Parashat Ki Tavo
The Order of Disorder
A word and its opposite may be one and the same.
What interests me, however, is the Hebrew word for mourning, oni. The exact same word in other contexts means strength as in Jacob's reference to Reuben, his first-born, "the first fruit of my vigor [reshit oni]" (Genesis 49:3). On occasion, these two meanings of oni may even converge in a double entendre. Rachel expires tragically as she gives birth to Benjamin: "But as she breathed her last-- for she was dying --she named him Ben-oni" (Genesis 35:18), which could be translated with equal validity as "son of my suffering" or "son of my strength!" The polarity of meanings gives rise to a dialectic that mirrors the complexity of life itself.
Another homonym comes from last week's parashah. The well-known Hebrew word for holy (kadosh) can also at times mean unholy. Thus the Torah prohibits the mixing of different crops in the same field (kil'ayim): "You shall not sow your vineyard with a second kind of seed, else the crop-- from the seed you have sown-- and the yield of the vineyard may not be used" (Deuteronomy 22:9). In Hebrew the verb for "may not be used" is a form of kadosh--pen tikdash, meaning literally, unholy. To intermingle crops defiles the produce making it unusable and therefore to be destroyed.
Similarly, later in the parashah, the Torah cryptically forbids the institution of cultic prostitutes, whether male kadesh or female kedeshah. The connection of both terms to the word kadosh is self-evident. Clearly, implicit in the word and concept of the "holy" is its polar opposite, ever-ready to break forth in an act of sacrilege. In fact, the relationship between the words "sacred" and "sacrilege," which share a common Latin root-meaning holy is as close a parallel as I can find in English to the organic homonyms of biblical Hebrew.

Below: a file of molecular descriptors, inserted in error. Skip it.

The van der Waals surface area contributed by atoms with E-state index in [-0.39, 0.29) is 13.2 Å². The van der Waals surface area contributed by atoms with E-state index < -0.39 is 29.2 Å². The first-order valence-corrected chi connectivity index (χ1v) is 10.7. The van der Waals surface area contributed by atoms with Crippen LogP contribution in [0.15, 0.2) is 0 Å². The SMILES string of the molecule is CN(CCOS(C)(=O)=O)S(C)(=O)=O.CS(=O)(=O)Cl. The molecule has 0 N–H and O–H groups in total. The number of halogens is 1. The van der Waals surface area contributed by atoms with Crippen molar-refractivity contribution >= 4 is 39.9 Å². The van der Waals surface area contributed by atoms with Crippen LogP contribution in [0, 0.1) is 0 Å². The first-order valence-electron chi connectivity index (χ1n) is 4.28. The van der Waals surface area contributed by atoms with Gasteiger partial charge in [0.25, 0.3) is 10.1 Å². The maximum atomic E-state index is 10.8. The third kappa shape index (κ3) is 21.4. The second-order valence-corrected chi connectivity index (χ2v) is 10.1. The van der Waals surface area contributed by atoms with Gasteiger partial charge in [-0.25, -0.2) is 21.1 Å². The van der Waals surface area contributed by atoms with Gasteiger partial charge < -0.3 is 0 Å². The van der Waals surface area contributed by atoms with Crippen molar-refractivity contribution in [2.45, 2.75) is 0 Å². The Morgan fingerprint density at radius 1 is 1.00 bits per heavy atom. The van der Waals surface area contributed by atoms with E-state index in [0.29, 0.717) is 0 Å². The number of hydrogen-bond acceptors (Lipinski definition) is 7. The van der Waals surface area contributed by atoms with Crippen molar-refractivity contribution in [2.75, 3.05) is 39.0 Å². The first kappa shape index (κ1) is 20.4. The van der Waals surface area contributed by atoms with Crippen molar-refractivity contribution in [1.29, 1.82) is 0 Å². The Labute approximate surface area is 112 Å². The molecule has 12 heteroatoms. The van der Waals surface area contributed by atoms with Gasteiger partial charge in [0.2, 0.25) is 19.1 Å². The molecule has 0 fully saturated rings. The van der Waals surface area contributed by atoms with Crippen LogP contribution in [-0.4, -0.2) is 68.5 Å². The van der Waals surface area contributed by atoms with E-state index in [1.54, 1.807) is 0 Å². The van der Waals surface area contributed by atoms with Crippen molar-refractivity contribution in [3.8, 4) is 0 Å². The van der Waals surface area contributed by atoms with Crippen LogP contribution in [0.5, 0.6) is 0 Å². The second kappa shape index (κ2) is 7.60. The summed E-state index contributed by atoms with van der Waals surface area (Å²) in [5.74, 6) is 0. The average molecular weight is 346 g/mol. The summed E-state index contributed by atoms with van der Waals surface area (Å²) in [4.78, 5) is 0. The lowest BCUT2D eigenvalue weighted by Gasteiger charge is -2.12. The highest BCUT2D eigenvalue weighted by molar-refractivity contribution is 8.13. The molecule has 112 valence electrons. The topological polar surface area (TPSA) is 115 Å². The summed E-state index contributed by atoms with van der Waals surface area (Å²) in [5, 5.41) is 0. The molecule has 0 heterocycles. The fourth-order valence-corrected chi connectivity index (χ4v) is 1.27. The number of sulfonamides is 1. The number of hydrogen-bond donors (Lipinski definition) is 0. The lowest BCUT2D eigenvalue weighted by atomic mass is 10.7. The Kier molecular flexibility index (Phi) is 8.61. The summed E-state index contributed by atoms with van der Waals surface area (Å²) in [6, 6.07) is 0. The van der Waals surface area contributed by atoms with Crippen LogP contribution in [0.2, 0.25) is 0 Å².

The prohibition against mixed cropping appears as part of a cluster of laws forbidding other combinations such as yoking an ox and an ass for plowing or making garments of wool and linen (sha'atnez). All of these proscriptions are informed by the Torah's pervasive thrust to establish order out of chaos. The ideal is to respect and perpetuate that order, the individuality of its constituent parts and the integrity of the boundaries on which it rests.
And, yet, reality daily threatens to erode and eradicate that order. Things are hopelessly intermingled and jumbled. It is to that underlying dynamic of disarray that the homonyms of biblical Hebrew allude. An excess of holiness can easily turn religion into fanaticism. A difficult delivery denied Rachel the joy of nursing and nurturing her baby. Our lives are jolted by a never-ending cascade of conflicting emotions and conditions. Hebrew philology points to a philosophic truth: the normal state of humanity is impermanence and disorder.
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